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Pursuant to a legislative requirement, GAO reviewed the Internal Revenue Service's (IRS) actions to correct GAO-identified management and technical weaknesses that jeopardize its tax systems modernization (TSM) efforts.
Matter for Congressional Consideration
|Because IRS still does not have effective strategic information management practices needed to manage TSM as an investment, mature and disciplined software development processes needed to ensure that systems built will perform as intended, a completed systems architecture that is detailed enough to guide and control systems development, or a schedule for accomplishing any of the above, Congress could consider limiting TSM spending to only cost-effective modernization efforts that: (1) support ongoing operations and maintenance; (2) correct IRS' pervasive management and technical weaknesses; (3) are small, represent low technical risk, and can be delivered in a relatively short time frame; and (4) involve deploying already-developed systems only if these systems have been fully tested, are not premature given the lack of a completed architecture, and produce a proven, verifiable business value.||In the fiscal year 1997 Omnibus Consolidated Appropriations Act, the Congress limited IRS' systems modernization funding to categories consistent with those GAO recommended.|
|As Congress gains confidence in IRS' ability to successfully develop these smaller, cheaper, quicker projects, it could consider approving larger, more complex, more expensive projects in future years.||As demonstrated in its response to GAO's first recommendation, the Congress has adopted this philosophy by limiting IRS' systems modernization funding in fiscal year 1997. Congress also required a final version of an RFP for a TSM prime contractor by July 31, 1997 or the funding for IRS' TSM Operational Systems would be suspended. Finally, the funding that Congress did provide to IRS was limited to smaller, shorter projects.|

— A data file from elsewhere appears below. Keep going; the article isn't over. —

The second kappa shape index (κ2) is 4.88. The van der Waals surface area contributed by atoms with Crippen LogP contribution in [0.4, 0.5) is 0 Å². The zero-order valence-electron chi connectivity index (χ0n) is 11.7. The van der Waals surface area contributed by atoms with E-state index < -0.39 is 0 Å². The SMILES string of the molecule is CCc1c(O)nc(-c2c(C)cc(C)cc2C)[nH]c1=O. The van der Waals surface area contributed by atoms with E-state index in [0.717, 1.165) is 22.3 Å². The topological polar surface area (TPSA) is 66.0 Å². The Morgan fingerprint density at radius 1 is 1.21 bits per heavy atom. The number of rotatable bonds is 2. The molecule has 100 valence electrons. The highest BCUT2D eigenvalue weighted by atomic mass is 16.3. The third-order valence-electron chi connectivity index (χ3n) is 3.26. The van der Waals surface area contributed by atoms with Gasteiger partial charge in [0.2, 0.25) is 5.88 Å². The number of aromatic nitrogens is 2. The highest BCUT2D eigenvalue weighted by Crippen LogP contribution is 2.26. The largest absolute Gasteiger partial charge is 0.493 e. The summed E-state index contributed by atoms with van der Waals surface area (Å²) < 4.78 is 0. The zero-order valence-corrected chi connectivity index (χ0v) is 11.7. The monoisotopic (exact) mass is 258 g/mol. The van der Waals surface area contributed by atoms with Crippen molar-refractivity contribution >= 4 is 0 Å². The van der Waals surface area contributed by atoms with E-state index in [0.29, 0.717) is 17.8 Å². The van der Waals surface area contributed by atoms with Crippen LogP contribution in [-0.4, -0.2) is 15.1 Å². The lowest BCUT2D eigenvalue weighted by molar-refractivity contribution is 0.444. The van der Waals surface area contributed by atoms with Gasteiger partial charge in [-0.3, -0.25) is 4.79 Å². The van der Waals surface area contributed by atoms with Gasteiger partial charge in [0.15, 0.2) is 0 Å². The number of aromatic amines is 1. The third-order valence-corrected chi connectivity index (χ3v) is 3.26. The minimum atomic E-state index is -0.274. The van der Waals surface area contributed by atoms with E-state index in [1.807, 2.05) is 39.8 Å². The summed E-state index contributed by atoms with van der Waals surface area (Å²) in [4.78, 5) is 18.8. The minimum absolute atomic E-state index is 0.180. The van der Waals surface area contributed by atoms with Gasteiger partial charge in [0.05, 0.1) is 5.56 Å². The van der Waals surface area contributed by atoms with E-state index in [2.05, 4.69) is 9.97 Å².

|Because IRS does not manage all of its current contractual efforts effectively, and because its plans to use a prime contractor are not well defined, Congress could consider requiring that IRS institute disciplined systems acquisitions processes and develop detailed and schedules before permitting IRS to increase its reliance on contractors.||While Congress has not explicitly required IRS to institute disciplined systems acquisitions processes, it has increased oversight of IRS' use of contractors to develop modernized systems. For example, in the fiscal year 1997 Omnibus Consolidated Appropriations Act, Congress required IRS to provide detailed plans and schedules for transferring the majority of the TSM development to contractors. The act also directed "the Department of Treasury to oversee the activities associated with the development of a Request for Proposal which would be used to solicit competitive bids to obtain a commercial sector company as a "Prime Contractor" for TSM, the contract solicitation, and the contract award."|